Is Saudi Arabia really trying to take the moral high ground on terror?

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Is Saudi Arabia really trying to take the moral high ground on terror?
The blockade of Qatar has already led the Philippine government to impose a temporary ban on overseas workers travelling to the country

Allegations about Qatar funding terrorism are nothing new. However, the sudden severing of ties by other Gulf and Middle Eastern states is the most serious consequence of these allegations so far.

What is really strange is who seems to be instigating this move — that beacon of morality and decency, The Kingdom of Saudi Arabia.

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The terror groups that Qatar is accused of funding — such as Al Qaeda and Islamic State — commit some of the most heinous crimes against humanity that we’ve seen in recent years.

Public executions, murdering of minority groups, invading foreign countries, killing homosexuals and general mass abuses of human rights should obviously be stopped and punished.

However, these same crimes happen every day in the Saudi Kingdom — but we continue to do business with them.

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Severing ties with Qatar? Well, yes, it is sure to put some economic and political strains on the tiny peninsular, however it does appear to be extremely hypocritical on the part of Saudi, which is also accused of funding terrorism — after all, Osama bin Laden was from a wealthy Saudi family.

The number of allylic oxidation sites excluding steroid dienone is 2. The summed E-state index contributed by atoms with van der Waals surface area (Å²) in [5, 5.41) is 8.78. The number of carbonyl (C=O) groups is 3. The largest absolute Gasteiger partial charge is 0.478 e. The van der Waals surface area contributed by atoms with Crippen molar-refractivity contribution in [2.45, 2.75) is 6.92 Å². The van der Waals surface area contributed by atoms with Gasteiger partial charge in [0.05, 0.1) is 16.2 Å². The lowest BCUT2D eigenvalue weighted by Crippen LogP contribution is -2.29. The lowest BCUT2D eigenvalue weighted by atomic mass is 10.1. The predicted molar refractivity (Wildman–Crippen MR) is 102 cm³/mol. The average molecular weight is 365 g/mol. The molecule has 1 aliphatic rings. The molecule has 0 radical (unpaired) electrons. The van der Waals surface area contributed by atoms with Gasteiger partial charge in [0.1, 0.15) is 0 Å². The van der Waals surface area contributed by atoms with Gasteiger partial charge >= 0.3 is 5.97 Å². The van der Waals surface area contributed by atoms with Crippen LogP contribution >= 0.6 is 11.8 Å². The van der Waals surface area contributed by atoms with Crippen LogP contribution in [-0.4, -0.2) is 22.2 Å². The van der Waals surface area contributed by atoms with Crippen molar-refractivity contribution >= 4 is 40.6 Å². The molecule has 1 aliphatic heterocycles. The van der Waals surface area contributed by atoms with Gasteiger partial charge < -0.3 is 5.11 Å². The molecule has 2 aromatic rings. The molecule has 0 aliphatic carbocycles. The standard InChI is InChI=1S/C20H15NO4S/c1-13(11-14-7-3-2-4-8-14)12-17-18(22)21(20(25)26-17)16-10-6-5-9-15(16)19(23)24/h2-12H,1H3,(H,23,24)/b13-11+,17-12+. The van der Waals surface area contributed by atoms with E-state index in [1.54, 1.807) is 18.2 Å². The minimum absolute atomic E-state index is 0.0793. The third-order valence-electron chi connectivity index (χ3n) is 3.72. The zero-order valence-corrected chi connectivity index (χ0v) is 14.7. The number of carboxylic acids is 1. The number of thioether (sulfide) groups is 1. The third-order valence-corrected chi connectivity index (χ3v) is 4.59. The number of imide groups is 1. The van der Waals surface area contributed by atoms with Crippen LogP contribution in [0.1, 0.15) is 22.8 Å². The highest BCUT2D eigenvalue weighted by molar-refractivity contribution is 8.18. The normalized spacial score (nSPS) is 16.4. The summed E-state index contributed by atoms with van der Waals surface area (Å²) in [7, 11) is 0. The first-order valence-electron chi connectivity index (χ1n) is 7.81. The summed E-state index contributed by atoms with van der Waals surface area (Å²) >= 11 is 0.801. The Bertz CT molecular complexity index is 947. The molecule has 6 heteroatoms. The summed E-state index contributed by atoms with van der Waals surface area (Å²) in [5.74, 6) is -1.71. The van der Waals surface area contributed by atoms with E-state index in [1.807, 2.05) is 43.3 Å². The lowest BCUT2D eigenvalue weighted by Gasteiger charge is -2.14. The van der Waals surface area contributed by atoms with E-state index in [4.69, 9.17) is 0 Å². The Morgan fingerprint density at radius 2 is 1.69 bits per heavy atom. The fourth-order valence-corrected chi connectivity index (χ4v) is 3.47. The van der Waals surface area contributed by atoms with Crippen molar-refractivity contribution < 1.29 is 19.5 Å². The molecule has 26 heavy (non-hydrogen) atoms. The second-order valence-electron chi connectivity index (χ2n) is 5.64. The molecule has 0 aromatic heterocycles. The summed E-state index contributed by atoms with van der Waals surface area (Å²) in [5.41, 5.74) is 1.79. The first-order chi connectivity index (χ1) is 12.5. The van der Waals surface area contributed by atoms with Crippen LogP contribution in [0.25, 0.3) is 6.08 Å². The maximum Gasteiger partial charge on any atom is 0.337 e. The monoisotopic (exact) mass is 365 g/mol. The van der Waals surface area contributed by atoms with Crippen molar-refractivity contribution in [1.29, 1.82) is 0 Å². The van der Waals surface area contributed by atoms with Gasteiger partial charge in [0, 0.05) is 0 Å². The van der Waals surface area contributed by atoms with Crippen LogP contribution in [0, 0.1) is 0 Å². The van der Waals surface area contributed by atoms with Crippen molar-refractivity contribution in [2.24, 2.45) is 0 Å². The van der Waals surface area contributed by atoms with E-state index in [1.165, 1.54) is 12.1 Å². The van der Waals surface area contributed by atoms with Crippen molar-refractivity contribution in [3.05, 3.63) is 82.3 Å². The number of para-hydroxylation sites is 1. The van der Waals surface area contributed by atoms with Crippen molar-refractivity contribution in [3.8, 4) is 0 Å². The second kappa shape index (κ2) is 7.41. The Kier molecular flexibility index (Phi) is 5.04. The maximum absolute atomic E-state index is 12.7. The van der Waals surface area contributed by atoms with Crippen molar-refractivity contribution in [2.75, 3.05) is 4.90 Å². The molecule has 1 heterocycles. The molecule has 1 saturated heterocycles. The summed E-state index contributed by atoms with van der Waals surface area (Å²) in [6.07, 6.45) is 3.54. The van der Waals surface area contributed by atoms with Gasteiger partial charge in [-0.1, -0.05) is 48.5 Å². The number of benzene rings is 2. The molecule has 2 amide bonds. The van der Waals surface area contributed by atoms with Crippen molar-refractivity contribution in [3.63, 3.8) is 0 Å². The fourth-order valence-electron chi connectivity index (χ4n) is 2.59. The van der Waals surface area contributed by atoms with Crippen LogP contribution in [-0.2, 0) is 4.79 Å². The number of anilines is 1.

So, is there another motive behind it? I say absolutely.

Saudi Arabia has tried to consolidate its position in the Middle East as the major power for years now, and until recently it had done that quite successfully.

However, it faces a huge threat, Iran. Iran has become increasingly open in the last few years and foreign powers seem keen to do business again, especially with the recent re-election of liberal-minded leader (as much as you can be under the rule of the Ayatollah) Hasan Rouhani. This has resulted in an increasingly influential Iran — and it scares the Saudis.

Iran could be poised to become the pre-eminent power in the region, with a large educated population, Iranian expat communities spread across the world and some impressive home-grown technology.

While I don’t deny Iran has its share of human rights issues, it does remain a much more open country than Saudi Arabia. I personally have been to Iran, and loved it.

The people were very friendly and many understood their crappy leadership and the reputation it has earned them abroad.

I would also like to visit Saudi Arabia, but because I am not a Muslim and have no intention to partake in the Hajj (pilgrimage to Mecca) or work in the oil industry, there is no tourist visa that would allow me into the country.

Just rude.

What is even more troubling about Saudi’s actions are that it seems to have come about after a visit by President Trump, who also does not like Iran.

Implementing these actions against Qatar asserts Saudi power in the region which could be seen as an attempt to remind its neighbours that it is boss and that it is backed by the US.

You will notice that the travel ban implemented by the US did not include Saudi Arabia, but did include Iran.

Funny.

Maybe now that the Saudis have condemned Qatar there will be a travel ban there too?

Already the Philippine government has temporarily banned overseas workers from travelling to the country.

So, a question I pose is, why does the West continue to support the Saudi Regime when it continues to commit many of the human rights abuses that we also accuse IS and Al Qaeda of undertaking?

Why do we not cut economic ties with the Saudis as these states have now done with Qatar?

Food for thought.

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